One prescription for runaway Medicare costs

Medicare spending is among the top drivers of the nation's expanding debt. It's not the Centers for Medicare and Medicaid Services to set policy, It's Congress.

Medicare spending is among the top drivers of the nation’s expanding debt. Everyone knows it. It’s not up to the Centers for Medicare and Medicaid Services to set policy, though. It’s up to Congress. For some details, the Federal Drive with Tom Temin spoke with a senior fellow at the conservative American Enterprise Institute, James Capretta.

Interview Transcript: 

Tom Temin Let’s talk about the structure of the Medicare system. I think people typically assume it’s a pay as you go system. And it might be that, but like Social Security, there is a couple of trust funds. How do they operate and how do they affect the spending and ways that might be a little bit subtle?

James Capretta There is one trust fund that is kind of like Social Security, the Hospital Insurance Trust Fund. That was the original idea for Medicare, it was added on to Social Security so that people paid payroll taxes during their working lives and then got this hospitalization protection when they retired at 65. Then they added a second part at the time of enactment of Medicare, called part B, the [Supplemental Medical Insurance (SMI)] trust fund. And this trust fund is not pay as you go like a payroll tax trust fund. It’s a premium. So people pay premiums and then the government contributes the other 75%. So it’s basically a 25-75 split with the beneficiaries paying a premium and the government paying for the rest. It pays as you go in a certain way, but not in the same way people understand it with the Social Security payroll tax. And that’s a big now 60% of the program. Medicare spending is in part B, not the hospital side, which is part A.

Tom Temin So is the answer to simply raise the premiums or cut the benefits? The formulas are what they are, just like the tax code. They’re enshrined in law. And therefore what are the trends showing us about that secondary fund?

James Capretta Well, I think the big issue here is that we’re going through a major demographic change. So you just have a much larger retiree population relative to the size of the workforce. It’s been happening for about 15 years now. It’s going to continue for another 15. And so you just have this big bulge of people going into the program. And how do you pay for that. So you probably do need to look at, well, maybe we need to raise the payroll tax somewhat. Maybe we need to raise the premium somewhat to make this more affordable over time. The conditions that were in place when the program was enacted are not the same as they are today. And so you have to make adjustments.

Tom Temin Yeah. So it does parallel Social Security in the sense that the pyramid is almost upside down. That is the payers in by payroll tax are supporting a larger number of people that are collecting.

James Capretta That’s right. It used to be more of a pyramid course which smaller numbers at the top and bigger numbers at the bottom. It’s still kind of a pyramid, but the base is not quite as big compared to what it was years ago, relative to the size of the retirees. And so that is a shift. And then there’s the health care component, which is that this is not just a retirement program, but it’s also a medical program. And of course, there’s pressures associated with us running a system that is a little bit more expensive than our peer countries.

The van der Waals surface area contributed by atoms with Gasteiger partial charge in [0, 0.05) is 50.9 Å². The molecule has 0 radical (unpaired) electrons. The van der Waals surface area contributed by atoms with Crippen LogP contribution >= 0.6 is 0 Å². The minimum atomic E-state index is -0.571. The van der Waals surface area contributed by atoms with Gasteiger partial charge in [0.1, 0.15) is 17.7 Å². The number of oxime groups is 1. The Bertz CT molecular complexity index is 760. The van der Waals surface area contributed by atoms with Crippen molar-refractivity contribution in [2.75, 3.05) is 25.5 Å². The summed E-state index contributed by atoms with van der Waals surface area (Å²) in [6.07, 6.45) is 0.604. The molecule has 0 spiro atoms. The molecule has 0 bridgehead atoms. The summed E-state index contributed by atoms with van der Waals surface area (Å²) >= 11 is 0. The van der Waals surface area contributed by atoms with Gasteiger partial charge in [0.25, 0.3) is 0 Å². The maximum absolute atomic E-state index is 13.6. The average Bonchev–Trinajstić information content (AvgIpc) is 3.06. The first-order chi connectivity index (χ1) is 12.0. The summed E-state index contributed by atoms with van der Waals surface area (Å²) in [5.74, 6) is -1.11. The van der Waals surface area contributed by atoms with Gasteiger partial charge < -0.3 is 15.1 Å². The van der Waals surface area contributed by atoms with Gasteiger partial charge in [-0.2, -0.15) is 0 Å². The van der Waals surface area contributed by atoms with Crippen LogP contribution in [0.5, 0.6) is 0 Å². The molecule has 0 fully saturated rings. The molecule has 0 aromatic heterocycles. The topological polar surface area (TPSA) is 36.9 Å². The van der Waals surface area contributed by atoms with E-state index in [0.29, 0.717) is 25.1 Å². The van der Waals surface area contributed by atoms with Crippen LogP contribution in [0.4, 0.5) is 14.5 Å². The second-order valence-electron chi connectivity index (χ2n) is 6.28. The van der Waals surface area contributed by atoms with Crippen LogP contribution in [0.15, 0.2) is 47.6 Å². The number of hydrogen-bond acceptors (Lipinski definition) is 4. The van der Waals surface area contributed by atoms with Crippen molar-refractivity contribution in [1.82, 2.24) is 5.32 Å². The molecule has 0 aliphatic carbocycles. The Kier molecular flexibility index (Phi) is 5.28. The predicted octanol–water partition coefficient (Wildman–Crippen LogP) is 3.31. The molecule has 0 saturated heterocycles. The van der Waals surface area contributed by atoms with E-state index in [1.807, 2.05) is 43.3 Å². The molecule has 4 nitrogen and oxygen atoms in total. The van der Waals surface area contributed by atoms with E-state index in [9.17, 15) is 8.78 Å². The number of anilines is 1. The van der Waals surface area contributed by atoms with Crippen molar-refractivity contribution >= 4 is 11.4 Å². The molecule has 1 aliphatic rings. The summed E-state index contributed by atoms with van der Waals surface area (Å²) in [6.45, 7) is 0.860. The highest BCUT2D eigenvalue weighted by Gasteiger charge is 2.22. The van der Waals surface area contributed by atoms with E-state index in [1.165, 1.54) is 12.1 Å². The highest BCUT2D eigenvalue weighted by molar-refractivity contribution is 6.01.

Tom Temin Right. And so given the fact that it’s not politically possible to end the program, I don’t think anyone seriously proposes that. It seems like things can be done both on the demand side and the supply side. The supply side, it’s kind of like higher education. The costs run away out of control outside of any normal market, in any other field of economics that you see. So have you got any ideas on that side?

James Capretta Yeah, there are lots of ideas on the supply side, as you know, and they’re big disagreements. So this is not something that easily fits into something where you say, oh, everybody will join in and say, yeah, that’s the answer. So there will be ideas that say, look, we need to make this more efficient. How do we make it more efficient over time? There’s many provisions that were in the Affordable Care Act from 14 years ago that tried to to pay for care, what they call value based payment, to try to make the hospitals and physicians work a little more efficiently together to drive down the costs, even as the quality would go up. Accountable care organizations. Then there are people say, well, just cap the prices and cut them even lower, tell the people providing the services, hey, you’re going to get paid a little bit less. That, of course, is a tried and true method. And the problem there is that they’ve squeezed that quite a bit already. And it’s hard to know if you can get any more out of that. There’s always a little bit of room though, I would say, there are some more ways to squeeze. And then there are folks that are worried about Medicare Advantage, which is the private insurance component of Medicare, and they’re big disputes, and maybe some evidence that the Medicare Advantage plans are getting paid a little bit above what they need to be paid to do the services they’re expected to do. And so they’re overpaid. And how do you get that money back so they aren’t overpaid without harming the beneficiaries in the process. So those are some of the things in play. None of them are easy though. That’s why this is a big problem.